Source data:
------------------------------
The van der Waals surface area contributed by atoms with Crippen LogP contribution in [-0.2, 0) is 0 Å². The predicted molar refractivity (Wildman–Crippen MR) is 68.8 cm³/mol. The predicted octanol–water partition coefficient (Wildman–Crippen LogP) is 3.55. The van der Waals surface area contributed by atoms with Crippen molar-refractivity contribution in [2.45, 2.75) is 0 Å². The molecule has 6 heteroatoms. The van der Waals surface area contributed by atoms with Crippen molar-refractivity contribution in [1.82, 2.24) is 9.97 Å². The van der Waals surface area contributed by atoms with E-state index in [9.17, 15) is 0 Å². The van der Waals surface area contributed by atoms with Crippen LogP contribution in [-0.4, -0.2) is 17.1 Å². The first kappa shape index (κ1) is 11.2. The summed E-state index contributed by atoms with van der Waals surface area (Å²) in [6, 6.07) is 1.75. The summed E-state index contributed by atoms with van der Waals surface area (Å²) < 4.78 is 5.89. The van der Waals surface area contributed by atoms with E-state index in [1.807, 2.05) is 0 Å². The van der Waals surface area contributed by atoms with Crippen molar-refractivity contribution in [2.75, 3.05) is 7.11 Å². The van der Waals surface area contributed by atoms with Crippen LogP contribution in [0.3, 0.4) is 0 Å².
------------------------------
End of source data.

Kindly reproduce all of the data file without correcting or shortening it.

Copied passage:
The van der Waals surface area contributed by atoms with Crippen LogP contribution in [-0.2, 0) is 0 Å². The predicted molar refractivity (Wildman–Crippen MR) is 68.8 cm³/mol. The predicted octanol–water partition coefficient (Wildman–Crippen LogP) is 3.55. The van der Waals surface area contributed by atoms with Crippen molar-refractivity contribution in [2.45, 2.75) is 0 Å². The molecule has 6 heteroatoms. The van der Waals surface area contributed by atoms with Crippen molar-refractivity contribution in [1.82, 2.24) is 9.97 Å². The van der Waals surface area contributed by atoms with E-state index in [9.17, 15) is 0 Å². The van der Waals surface area contributed by atoms with Crippen LogP contribution in [-0.4, -0.2) is 17.1 Å². The first kappa shape index (κ1) is 11.2. The summed E-state index contributed by atoms with van der Waals surface area (Å²) in [6, 6.07) is 1.75. The summed E-state index contributed by atoms with van der Waals surface area (Å²) < 4.78 is 5.89. The van der Waals surface area contributed by atoms with E-state index in [1.807, 2.05) is 0 Å². The van der Waals surface area contributed by atoms with Crippen molar-refractivity contribution in [2.75, 3.05) is 7.11 Å². The van der Waals surface area contributed by atoms with Crippen LogP contribution in [0.3, 0.4) is 0 Å².